The Encyclopedia of Fantastic Victoriana
by Jess Nevins
"The Monster of Lake LaMetrie" (1899)
copyright © Jess Nevins 2022
“The Monster of Lake LaMetrie” was written by Wardon Allen Curtis and first appeared in Pearson's Magazine (Aug. 1899). Curtis (1867-1940) was an American writer for fiction magazines. He is remembered today for “The Monster of Lake LaMetrie.”
In the spring of 1896 Doctor McLennegan takes his ailing friend Edward Framingham to Lake LaMetrie in the mountains of Wyoming. The lake is bottomless, and both Framingham and McLennegan, who are subscribers to the Hollow Earth theory of Symmes, believe that the lake “communicates with the interior of the earth.”1 They believe that in its depths might be found species of plants and animals no longer surviving on Earth. An earthquake upsets the lake and brings an elasmosaurus to the surface. The dinosaur surprises Doctor McLennegan, who slices its head open with his machete. This only serves to stun the dinosaur, and McLennegan, fearing that it will recover, removes the monster's brain entirely. This only puts the dinosaur into a coma, and it soon begins regenerating its brain. Framingham meanwhile is so agonized by his dyspepsia that he cuts his own throat. This does not immediately kill him, however, and after McLennegan speaks to Framingham (who can communicate via a series of winks, even with his throat laid open) he is struck by an idea.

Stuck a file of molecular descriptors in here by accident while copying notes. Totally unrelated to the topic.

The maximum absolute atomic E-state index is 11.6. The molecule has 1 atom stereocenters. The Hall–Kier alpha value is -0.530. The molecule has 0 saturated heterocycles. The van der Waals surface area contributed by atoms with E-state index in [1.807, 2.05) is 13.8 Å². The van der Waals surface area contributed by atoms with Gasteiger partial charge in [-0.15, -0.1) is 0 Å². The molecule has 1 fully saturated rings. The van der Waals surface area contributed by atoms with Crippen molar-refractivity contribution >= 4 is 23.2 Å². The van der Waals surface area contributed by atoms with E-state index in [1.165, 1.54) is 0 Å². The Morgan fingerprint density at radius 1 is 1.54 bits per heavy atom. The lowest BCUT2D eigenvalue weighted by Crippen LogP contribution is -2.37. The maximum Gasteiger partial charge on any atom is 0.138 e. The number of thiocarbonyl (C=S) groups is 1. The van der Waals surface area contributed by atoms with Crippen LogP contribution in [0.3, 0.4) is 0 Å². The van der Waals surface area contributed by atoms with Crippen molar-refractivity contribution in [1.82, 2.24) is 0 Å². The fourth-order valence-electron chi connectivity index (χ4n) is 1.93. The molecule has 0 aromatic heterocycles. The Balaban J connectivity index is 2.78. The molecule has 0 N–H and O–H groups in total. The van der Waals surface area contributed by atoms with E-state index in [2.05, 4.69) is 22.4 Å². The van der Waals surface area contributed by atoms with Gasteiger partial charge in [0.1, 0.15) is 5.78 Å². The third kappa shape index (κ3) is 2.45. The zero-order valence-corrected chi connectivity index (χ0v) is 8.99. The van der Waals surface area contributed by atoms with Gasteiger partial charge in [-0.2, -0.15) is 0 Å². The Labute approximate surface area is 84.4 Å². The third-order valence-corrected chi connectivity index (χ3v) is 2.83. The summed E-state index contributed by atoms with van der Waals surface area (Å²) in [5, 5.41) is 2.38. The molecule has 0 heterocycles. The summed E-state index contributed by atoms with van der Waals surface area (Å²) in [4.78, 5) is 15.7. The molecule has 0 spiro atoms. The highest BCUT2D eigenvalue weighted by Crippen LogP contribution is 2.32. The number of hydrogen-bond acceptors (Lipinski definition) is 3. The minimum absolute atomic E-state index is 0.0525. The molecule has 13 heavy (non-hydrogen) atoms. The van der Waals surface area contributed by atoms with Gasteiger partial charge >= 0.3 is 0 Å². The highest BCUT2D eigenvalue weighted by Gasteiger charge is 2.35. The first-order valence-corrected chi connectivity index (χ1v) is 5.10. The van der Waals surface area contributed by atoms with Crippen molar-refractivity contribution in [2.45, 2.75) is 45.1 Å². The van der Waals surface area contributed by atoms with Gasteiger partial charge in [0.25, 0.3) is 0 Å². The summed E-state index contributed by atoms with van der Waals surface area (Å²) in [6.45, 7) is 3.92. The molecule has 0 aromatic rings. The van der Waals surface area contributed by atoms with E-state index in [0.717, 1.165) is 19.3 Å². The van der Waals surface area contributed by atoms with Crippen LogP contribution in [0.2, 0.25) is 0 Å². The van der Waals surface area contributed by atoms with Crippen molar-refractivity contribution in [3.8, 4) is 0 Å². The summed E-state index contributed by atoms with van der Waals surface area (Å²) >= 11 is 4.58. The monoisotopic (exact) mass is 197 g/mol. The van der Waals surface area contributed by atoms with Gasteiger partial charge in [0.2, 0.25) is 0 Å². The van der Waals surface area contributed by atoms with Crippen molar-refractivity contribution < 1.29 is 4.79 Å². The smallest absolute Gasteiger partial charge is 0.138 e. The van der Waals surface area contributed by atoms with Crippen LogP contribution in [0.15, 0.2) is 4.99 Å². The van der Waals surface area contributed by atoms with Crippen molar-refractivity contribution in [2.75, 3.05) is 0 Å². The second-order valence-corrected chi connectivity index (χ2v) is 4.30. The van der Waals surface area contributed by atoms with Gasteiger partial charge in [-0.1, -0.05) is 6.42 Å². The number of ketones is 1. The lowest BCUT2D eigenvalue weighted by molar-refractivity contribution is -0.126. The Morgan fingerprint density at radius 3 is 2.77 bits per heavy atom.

McLennegan transfers Framingham's brain into the body of the elasmosaurus, whose cranial cavity is coincidentally similar to man's. The operation is a success, and within two weeks time Framingham has acquired enough control of his new body to do as McLennegan says. Two weeks after that Framingham can speak, and the pair begin communicating with each other. Framingham is lonely and afraid that he will either be abandoned or put in a freak show; McLennegan, for his part, denies that he will abandon Framingham but is also afraid of his ultimate fate. After a year's time Framingham begins to change, becoming more bestial and less intelligent and coherent: “no longer is his conversation such as an educated man can enjoy, but slangy and diffuse iterations concerning the trivial happenings of our uneventful life.”2 Almost two years after that an army unit, “dispatched into the mountains after some Indians who had left their reservation,” discovers a dinosaur “engaged in rending the body of a man.”3 They fire on the monster, using their howitzers, and kill it.
The notion of giant serpent-like monsters lurking in lakes is an ancient one; perhaps the most famous, the Loch Ness Monster, can be traced to Adomnán’s The Life of Saint Columba (circa 700 C.E.), about a legendary confrontation between the Irish monk St. Columba (circa 527-597 C.E.) and a sea monster in Loch Ness. In 1833 naturalists began to suggest that
a surviving population of prehistoric marine reptiles (known from newly discovered fossils) could be the best explanation for sea serpent sightings. The idea received a big boost from an immensely popular science writer named Philip Henry Gosse in 1861. The concept of surviving plesiosaurs was further popularized in widely read science-fiction stories, such as Jules Verne’s Journey to the Center of the Earth (1864). Science-fiction writers even relocated the marine reptiles to freshwater lakes.4
“The Monster of Lake LaMetrie” is also of interest for being arguably the first science fiction story to feature a physical brain transplantation.
Print: Hank Davis, ed. The Baen Big Book of Monsters. Riverdale, CA: Baen Books, 2014.
1 Wardon Allen Curtis, “The Monster of Lake LaMetrie,” Project Gutenberg Australia, accessed Nov. 11, 2018, http://gutenberg.net.au/ebooks06/0605351h.html.
2 Curtis, “The Monster of Lake LaMetrie.”
3 Curtis, “The Monster of Lake LaMetrie.”
4 Daniel Loxton and Donald R. Prothero, Abominable Science! Origins of the Yeti, Nessie, and Other Famous Cryptids (New York: Columbia University Press, 2013), 137.